"Our paper proposes a new model for why modern human behavior started at different times in different regions of the world, why it disappeared in some places before coming back, and why in all cases it occurred more than 100,000 years after modern humans first appeared," said study researcher Adam Powell of the Arts and Humanities Research Council Centre for the Evolution of Cultural Diversity at University College London.

The idea that demography is linked to modern human behavior has been around for decades, but this is the first time scientists have run computer models and actually tested out different hypotheses, said Richard Potts, an anthropologist and director of the Human Origins Program at the Smithsonian Institution's National Museum of Natural History in Washington, D.C.

Potts, who was not involved in the current study, applauded the team for not relying solely on computer models but also including genetic and archaeological data to make their argument.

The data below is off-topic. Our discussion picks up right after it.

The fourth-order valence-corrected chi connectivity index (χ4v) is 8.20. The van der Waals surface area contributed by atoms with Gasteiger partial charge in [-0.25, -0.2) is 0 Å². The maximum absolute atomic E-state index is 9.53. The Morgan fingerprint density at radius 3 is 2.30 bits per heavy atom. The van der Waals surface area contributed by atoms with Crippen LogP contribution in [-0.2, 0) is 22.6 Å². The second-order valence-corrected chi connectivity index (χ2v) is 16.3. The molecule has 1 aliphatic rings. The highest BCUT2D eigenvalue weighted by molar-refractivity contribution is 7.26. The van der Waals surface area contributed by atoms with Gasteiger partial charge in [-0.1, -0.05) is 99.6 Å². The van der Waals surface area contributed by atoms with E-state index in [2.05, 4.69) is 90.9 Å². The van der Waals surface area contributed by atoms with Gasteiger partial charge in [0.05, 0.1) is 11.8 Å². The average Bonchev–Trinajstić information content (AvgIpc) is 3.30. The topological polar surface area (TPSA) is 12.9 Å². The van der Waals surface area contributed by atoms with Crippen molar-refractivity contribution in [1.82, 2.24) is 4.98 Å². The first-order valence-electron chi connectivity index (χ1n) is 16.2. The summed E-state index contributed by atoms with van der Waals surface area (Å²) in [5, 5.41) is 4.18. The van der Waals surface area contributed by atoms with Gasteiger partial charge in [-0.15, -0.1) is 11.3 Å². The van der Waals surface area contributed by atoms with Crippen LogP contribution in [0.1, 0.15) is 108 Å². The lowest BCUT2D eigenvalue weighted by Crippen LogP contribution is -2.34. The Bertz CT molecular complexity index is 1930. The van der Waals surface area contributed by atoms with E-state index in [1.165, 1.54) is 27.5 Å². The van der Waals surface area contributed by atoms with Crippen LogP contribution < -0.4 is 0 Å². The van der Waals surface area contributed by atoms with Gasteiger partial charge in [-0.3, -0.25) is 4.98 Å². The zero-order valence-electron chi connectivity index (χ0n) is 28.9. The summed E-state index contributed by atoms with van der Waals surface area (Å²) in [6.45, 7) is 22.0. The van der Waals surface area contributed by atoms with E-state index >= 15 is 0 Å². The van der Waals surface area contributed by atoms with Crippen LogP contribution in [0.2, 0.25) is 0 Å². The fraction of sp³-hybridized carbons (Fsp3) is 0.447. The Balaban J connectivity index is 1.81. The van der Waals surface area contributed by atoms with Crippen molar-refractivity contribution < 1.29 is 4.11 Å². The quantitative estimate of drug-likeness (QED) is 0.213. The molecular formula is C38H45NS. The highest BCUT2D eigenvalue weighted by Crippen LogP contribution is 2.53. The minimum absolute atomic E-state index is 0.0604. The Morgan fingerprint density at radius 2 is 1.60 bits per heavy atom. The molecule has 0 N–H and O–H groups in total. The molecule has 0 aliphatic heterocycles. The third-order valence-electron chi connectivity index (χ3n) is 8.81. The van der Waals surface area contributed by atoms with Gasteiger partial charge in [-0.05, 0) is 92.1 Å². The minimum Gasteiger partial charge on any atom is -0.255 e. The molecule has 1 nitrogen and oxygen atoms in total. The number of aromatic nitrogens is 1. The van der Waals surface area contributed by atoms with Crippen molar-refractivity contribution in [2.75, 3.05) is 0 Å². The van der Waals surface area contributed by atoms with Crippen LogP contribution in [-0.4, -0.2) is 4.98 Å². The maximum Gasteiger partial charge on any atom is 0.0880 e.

Modern humans

Scientists have known that anatomically modern humans, or Home sapiens, (characterized by big brains and other features we sport today), were around at least 160,000 to 200,000 years ago. Some thought boosts in brain power or advances in language led to modern human behavior, which includes the crafting of abstract and realistic art, body decoration, musical instruments and hunting and trapping technologies.

But our big brains didn't seem to bear any cultural fruit until much later. In fact, archaeological evidence of art and technology beyond basic stone tools doesn't appear until about 90,000 years ago in sub-Saharan Africa. There, remnants of modern human behavior disappeared around 65,000 years ago and then re-emerged about 40,000 years ago.

"In Europe and western Asia this advanced technology and behavior explodes around 45,000 years ago when humans arrive there, but doesn't appear in eastern and southern Asia and Australia until much later, despite a human presence," said study team member Stephen Shennan of the University College London's Institute of Archaeology.

Sharing ideas

The researchers ran computer simulations of different population densities, grouping humans into subpopulations that migrated. The model revealed that at a certain subpopulation density there was an accumulation of ideas and skills. To figure out whether this phenomenon of skill-sharing was real, the team used genetic data to estimate population sizes in different regions at different times. Sure enough, when the critical population density was reached or there was a certain degree of migration between subgroups there was also archaeological evidence of modern human behavior.